Should YOU steer clear of emerging markets or is it time to buy?


Making money from emerging markets is not easy. Even veteran investor Terry Smith, hailed as Britain’s Warren Buffett, has announced he is winding up his fund that operates in the region, because it has ‘underperformed expectations’. 

Smith’s Fundsmith Emerging Equities Trust is the third emerging markets fund to shut within just a few months, following on the heels of Jupiter Emerging & Frontier Income and ScotGems. 

But these fund disappointments do not mean that emerging markets are lacking in investment opportunities. Many experts believe they have the potential to outperform developed markets over the next few years.

High risk? Skyscrapers in Mumbai, India, whose growing middle-class makes it an emerging market favoured by investment experts

However, investors may have to accept a lot of stomach-lurching volatility along the way – and be prepared to work to seek out the best opportunities. 

So what exactly are emerging markets? 

That is the name given to fast-growing economies yet to reach their full potential. Like many labels put on our investments, the term is one of convenience that conceals a huge spectrum of markets. 

There are as many as 24 countries in the main index of emerging markets – as diverse as South Korea, China, Brazil, Mexico, Thailand, Vietnam, India and South Africa. 

Should investors follow Smith out of the door? 

Investing in emerging markets is generally seen as riskier than in so-called developed markets. In many cases, the accountancy and governance may be less reliable. Therefore, while there is often opportunity for rapid growth, there is plenty of volatility along the way. 

Emerging markets have had a very difficult year, with stock markets falling in value by 25 per cent overall in the past year. By comparison the S&P 500 Index (a barometer of the health of big US companies) fell by 11 per cent. 

Funds that contained Russian investments have been particularly hard hit after global sanctions rendered them all but worthless. These include Fidelity Emerging and Baring Emerging Europe, which has refocused on Europe, the Middle East and Africa.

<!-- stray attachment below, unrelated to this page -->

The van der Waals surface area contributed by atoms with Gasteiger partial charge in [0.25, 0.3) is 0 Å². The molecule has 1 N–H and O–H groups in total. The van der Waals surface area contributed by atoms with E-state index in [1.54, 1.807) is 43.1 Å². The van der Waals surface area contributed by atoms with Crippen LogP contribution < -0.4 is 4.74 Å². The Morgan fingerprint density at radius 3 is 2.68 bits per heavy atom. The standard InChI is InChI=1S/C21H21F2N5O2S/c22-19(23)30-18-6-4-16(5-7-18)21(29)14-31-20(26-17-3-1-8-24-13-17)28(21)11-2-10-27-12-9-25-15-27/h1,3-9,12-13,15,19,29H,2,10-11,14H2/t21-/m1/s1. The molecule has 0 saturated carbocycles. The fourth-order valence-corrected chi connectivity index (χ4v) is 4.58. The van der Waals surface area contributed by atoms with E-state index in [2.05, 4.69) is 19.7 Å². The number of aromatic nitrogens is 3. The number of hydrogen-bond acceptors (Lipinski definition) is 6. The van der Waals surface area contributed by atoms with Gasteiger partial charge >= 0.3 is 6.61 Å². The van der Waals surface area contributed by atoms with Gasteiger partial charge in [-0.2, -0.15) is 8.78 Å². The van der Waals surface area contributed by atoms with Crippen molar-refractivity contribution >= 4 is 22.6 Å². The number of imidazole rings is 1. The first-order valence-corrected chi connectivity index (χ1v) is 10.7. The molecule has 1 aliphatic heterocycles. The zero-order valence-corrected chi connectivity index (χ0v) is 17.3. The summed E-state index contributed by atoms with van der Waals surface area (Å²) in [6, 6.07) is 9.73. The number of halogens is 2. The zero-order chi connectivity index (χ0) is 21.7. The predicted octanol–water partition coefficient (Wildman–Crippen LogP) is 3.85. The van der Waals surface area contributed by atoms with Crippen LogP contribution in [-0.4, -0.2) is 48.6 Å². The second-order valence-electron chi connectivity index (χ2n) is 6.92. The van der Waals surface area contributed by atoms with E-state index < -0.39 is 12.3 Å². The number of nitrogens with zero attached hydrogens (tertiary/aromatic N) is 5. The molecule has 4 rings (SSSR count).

A ripple effect from the war has affected other markets, by pumping up the cost of energy and food. ‘It has driven Sri Lanka to the point of bankruptcy,’ says James Carthew, investment trust expert at data group QuotedData. 

China is the largest component of many emerging market funds and rich with investment opportunities. However, UK investors are shunning the Chinese stock market in droves, as a result of its appalling treatment of the Uighurs in the north-western region of Xinjiang, together with its intimidation of near neighbour Taiwan and refusal to denounce Vladimir Putin’s war on Ukraine.

What about the opportunities? 

Investing in emerging markets requires a strong stomach and a long time horizon. Younger investors who have decades to ride out the ups and downs could reap rewards. Others who are likely to need their money within a few years may find it too risky. 

Jason Hollands, managing director at wealth manager Evelyn Partners, is optimistic about emerging market funds. ‘My belief is that emerging markets will outperform developed market equities over the next year and a half,’ he says. 

Hollands adds that the issues with Smith’s emerging market fund were to do with the way it was structured, rather than any systemic problem with investing in emerging markets. 

Dzmitry Lipski, head of funds research at investment platform Interactive Investor, agrees that Smith’s exodus does not necessarily mean that emerging markets no longer present opportunities. ‘We wouldn’t take this as a broader ‘sell sign’,’ he says.